To promote vigorously the cooperative medical system, the People's Daily opened a special column and published 107 editions of Discussion on the Rural Medical System in eight consecutive years thereafter (Cao, 2006). Local newspapers also published a multitude of articles aimed at introducing, discussing, and disseminating cooperative medical services and barefoot doctors. In addition, there were also a large number of books published for the same purpose. Under the powerful media push, China saw an all-round upsurge of rejuvenating the rural cooperative medical scheme after 1969 and as a result bringing to life the CMS that had once ground to a standstill. By 1976, the CMS had been adopted by 92.8% of production brigades nationwide and covered 85% of the rural population (Figure 1).
The CMS has three major characteristics that also constitute three necessary conditions for its existence. Firstly, the CMS expenses were shared by collectives (public welfare funds) as well as individuals (fees). Secondly, cooperative medical services were not legally mandatory, but in communes and brigades that adopted the CMS, participation was compulsory and user fees were deducted by collectives before making income distribution at year end. Thirdly, cooperative medical services relied on low-cost barefoot doctors who helped reduce medical costs to an affordable level by growing, harvesting and making Chinese herbal medicine on their own.
Even during the most radical period of the Cultural Revolution, however, the Chinese government never imposed a single model of the CMS nationwide. Instead, the cooperative medical scheme varied significantly by region, brigade, commune and county. First, the risk sharing pool was different as the CMS might be run by brigade, commune, or by both. The brigade-run system was most common. Second, the portion of collective contribution to the medical funds was different. It normally ranged 30%-90% of the funds. Only in a few cases, the total medical costs were covered by the collectives, while in most localities farmers were required to pay a certain amount of fees, usually in the range of RMB 1-3 per person/year (Fu, 2005; Gu, 2006).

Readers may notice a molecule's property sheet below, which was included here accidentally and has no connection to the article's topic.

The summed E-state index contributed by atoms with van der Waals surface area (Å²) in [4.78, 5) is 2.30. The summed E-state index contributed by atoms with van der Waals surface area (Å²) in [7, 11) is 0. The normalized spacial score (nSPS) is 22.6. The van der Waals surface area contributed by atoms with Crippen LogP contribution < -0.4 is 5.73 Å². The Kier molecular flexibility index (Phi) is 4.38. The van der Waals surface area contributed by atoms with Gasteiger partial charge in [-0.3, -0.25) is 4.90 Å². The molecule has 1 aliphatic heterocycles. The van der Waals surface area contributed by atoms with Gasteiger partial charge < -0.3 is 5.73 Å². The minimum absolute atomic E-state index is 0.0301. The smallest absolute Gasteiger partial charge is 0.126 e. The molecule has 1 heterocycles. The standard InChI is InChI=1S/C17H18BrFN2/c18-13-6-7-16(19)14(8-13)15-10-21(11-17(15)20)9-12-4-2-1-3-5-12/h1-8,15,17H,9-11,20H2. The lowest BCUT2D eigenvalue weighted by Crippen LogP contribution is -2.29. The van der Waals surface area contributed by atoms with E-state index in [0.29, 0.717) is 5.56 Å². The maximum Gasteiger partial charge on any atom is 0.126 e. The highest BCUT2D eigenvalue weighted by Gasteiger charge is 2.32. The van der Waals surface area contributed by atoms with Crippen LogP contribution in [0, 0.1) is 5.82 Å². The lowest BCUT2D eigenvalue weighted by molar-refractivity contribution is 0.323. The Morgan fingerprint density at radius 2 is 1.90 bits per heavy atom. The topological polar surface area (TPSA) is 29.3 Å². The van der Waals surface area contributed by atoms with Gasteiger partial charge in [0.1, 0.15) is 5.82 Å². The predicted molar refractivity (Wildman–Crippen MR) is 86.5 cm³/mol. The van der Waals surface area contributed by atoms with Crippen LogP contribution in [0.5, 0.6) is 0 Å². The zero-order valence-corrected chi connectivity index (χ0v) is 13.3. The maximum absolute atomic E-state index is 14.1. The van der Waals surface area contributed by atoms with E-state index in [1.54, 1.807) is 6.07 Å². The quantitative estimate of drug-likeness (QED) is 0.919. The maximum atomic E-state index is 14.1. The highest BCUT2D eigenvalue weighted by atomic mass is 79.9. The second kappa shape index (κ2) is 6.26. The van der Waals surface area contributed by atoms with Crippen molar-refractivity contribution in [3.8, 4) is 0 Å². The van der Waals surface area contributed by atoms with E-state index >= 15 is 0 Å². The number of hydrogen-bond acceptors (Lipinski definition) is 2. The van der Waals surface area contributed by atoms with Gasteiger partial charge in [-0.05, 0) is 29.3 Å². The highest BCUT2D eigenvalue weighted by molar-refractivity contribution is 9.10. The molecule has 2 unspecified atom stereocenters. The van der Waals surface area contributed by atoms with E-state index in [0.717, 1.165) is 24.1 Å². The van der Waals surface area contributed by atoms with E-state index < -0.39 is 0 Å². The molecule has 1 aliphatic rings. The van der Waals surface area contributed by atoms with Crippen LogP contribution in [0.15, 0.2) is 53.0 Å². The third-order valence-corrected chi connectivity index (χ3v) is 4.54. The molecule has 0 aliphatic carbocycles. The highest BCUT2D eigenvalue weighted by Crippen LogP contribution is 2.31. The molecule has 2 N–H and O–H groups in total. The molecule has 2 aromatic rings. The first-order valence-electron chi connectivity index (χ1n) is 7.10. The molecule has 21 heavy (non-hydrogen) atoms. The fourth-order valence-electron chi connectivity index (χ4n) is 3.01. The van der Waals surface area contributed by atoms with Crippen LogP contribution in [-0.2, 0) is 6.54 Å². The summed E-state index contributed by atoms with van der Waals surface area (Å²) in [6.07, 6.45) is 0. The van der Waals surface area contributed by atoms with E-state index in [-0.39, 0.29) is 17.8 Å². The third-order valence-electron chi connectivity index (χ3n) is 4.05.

It is worth noting that even during its heyday the CMS never covered all communes and brigades nationwide because the government never forced all them to implement such a scheme. Moreover, the CMS did not proceed smoothly even in areas where it was adopted. During the period 1969-1971, the CMS flourished everywhere though without a solid foundation. The proportion of rural areas adopting the CMS fell to 62% in 1972 and 54% in 1973 (Figure 1). Subsequently, the grass-roots rural entities took the initiative in controlling costs, toughening procedures, strengthening management and eliminating waste. Only when extensive experiences in these respects had been accumulated could the CMS coverage rebound to 92.8% of brigades in the nation by 1976.